People often rely quite heavily on the results of imaging to determine what might be causing their symptoms, yet it is important to realise that imaging techniques are only part of the bigger clinical picture. Imaging techniques can have a high amount of false positives, in which degenerative changes in a structure are assumed to cause pain and symptoms. The identification of an imaging abnormality does not always correlate with pain.
Interestingly recent research into back pain and imaging shows that in up to 50% of cases the pain is unrelated to the imaging findings. The back is a complex area and diagnosis is made even more difficult by the fact that the nerves in the area supply multiple structures and spinal levels. This can help to explain the reason why back surgery is successful for some individuals and not for others.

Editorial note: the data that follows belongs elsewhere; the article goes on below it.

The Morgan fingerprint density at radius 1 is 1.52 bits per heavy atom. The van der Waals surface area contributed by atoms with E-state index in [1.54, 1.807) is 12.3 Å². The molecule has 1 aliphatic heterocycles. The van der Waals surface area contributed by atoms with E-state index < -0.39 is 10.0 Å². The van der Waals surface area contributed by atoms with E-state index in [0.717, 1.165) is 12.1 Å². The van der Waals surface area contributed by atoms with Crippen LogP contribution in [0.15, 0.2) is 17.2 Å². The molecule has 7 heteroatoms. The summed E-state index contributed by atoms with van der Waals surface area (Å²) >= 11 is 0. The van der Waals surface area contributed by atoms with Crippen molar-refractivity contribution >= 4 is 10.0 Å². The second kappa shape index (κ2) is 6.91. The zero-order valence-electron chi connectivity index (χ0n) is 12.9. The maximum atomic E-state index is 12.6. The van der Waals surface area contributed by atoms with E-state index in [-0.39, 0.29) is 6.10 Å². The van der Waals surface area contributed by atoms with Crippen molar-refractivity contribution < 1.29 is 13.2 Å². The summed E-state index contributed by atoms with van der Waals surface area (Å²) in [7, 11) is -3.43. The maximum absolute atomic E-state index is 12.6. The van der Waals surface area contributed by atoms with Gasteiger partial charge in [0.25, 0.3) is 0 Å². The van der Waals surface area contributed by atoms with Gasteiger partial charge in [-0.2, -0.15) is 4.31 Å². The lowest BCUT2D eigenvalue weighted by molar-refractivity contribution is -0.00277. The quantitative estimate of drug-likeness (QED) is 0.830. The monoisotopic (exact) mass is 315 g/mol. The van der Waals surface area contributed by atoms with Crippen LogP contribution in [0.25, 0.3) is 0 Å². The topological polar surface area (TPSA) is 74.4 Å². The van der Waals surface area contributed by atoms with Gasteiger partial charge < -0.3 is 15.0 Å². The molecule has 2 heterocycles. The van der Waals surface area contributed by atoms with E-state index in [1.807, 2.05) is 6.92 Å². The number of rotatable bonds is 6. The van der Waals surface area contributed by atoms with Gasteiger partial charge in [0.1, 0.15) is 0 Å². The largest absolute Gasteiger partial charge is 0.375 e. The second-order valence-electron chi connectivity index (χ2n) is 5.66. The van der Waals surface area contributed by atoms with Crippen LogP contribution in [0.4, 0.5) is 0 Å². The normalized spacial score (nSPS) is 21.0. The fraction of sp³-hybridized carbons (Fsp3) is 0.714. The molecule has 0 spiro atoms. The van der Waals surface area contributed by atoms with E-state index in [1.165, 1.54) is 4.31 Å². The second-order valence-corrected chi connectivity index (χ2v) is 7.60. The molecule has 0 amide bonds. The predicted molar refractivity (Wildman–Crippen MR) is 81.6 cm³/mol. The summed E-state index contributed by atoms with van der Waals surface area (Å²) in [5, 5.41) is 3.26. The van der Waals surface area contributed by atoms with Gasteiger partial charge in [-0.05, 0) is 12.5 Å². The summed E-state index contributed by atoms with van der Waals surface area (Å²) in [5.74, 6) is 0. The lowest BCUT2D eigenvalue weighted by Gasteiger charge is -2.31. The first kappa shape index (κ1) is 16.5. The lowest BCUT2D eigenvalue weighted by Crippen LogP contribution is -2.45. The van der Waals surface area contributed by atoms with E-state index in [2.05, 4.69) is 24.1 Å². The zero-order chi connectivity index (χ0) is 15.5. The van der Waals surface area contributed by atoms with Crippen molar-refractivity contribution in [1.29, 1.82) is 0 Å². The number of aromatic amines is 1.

The back is not the only area in which this problem exists. Research into imaging of the rotator cuff region has also demonstrated a high amount of false positives. This is increasingly common as we age, with at least 50% of people in their middle years or beyond having rotator cuff tears that are not necessarily symptomatic. As with the lower back, a thorough clinical assessment of movement and function is necessary to present the complete picture.
The big take home message is that like most testing, imaging only forms one piece of what is often a complex puzzle. While it can be very helpful to confirm a diagnosis in some situations, it can also be quite misleading when there is an incidental abnormality present.